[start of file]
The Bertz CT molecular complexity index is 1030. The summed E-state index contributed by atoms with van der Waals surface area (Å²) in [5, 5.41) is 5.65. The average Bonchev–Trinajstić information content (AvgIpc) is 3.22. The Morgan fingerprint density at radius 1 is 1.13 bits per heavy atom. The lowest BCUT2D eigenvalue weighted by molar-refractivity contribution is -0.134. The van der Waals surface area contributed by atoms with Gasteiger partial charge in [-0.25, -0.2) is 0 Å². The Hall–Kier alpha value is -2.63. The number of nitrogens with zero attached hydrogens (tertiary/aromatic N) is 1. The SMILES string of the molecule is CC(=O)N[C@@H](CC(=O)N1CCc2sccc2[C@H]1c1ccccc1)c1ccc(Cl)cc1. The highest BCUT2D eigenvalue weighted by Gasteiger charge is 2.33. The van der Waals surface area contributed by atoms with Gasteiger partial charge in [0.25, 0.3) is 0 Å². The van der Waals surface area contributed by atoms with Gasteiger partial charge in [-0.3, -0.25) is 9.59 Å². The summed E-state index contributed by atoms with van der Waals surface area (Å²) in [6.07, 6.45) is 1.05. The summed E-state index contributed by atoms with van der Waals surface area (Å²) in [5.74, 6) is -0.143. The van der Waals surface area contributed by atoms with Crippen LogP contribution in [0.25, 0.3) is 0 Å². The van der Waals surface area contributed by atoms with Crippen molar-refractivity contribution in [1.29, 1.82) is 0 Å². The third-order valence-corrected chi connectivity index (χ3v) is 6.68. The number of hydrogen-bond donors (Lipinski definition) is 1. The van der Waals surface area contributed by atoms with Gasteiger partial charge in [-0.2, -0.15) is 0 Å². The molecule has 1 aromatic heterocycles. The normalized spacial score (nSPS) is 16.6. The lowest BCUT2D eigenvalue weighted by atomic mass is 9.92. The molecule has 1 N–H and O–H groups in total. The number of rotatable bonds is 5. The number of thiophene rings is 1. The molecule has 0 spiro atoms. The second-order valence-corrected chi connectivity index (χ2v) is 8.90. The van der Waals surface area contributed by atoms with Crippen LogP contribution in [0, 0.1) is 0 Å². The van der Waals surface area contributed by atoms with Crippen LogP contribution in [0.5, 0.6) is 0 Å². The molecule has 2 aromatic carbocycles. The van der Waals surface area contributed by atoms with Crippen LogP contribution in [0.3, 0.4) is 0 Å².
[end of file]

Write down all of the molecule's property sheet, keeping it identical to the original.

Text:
The Bertz CT molecular complexity index is 1030. The summed E-state index contributed by atoms with van der Waals surface area (Å²) in [5, 5.41) is 5.65. The average Bonchev–Trinajstić information content (AvgIpc) is 3.22. The Morgan fingerprint density at radius 1 is 1.13 bits per heavy atom. The lowest BCUT2D eigenvalue weighted by molar-refractivity contribution is -0.134. The van der Waals surface area contributed by atoms with Gasteiger partial charge in [-0.25, -0.2) is 0 Å². The Hall–Kier alpha value is -2.63. The number of nitrogens with zero attached hydrogens (tertiary/aromatic N) is 1. The SMILES string of the molecule is CC(=O)N[C@@H](CC(=O)N1CCc2sccc2[C@H]1c1ccccc1)c1ccc(Cl)cc1. The highest BCUT2D eigenvalue weighted by Gasteiger charge is 2.33. The van der Waals surface area contributed by atoms with Gasteiger partial charge in [0.25, 0.3) is 0 Å². The van der Waals surface area contributed by atoms with Gasteiger partial charge in [-0.3, -0.25) is 9.59 Å². The summed E-state index contributed by atoms with van der Waals surface area (Å²) in [6.07, 6.45) is 1.05. The summed E-state index contributed by atoms with van der Waals surface area (Å²) in [5.74, 6) is -0.143. The van der Waals surface area contributed by atoms with Crippen LogP contribution in [0.25, 0.3) is 0 Å². The van der Waals surface area contributed by atoms with Crippen molar-refractivity contribution in [1.29, 1.82) is 0 Å². The third-order valence-corrected chi connectivity index (χ3v) is 6.68. The number of hydrogen-bond donors (Lipinski definition) is 1. The van der Waals surface area contributed by atoms with Gasteiger partial charge in [-0.2, -0.15) is 0 Å². The molecule has 1 aromatic heterocycles. The normalized spacial score (nSPS) is 16.6. The lowest BCUT2D eigenvalue weighted by atomic mass is 9.92. The molecule has 1 N–H and O–H groups in total. The number of rotatable bonds is 5. The number of thiophene rings is 1. The molecule has 0 spiro atoms. The second-order valence-corrected chi connectivity index (χ2v) is 8.90. The van der Waals surface area contributed by atoms with Crippen LogP contribution in [0, 0.1) is 0 Å². The van der Waals surface area contributed by atoms with Crippen LogP contribution in [0.5, 0.6) is 0 Å². The molecule has 2 aromatic carbocycles. The van der Waals surface area contributed by atoms with Crippen LogP contribution in [0.3, 0.4) is 0 Å².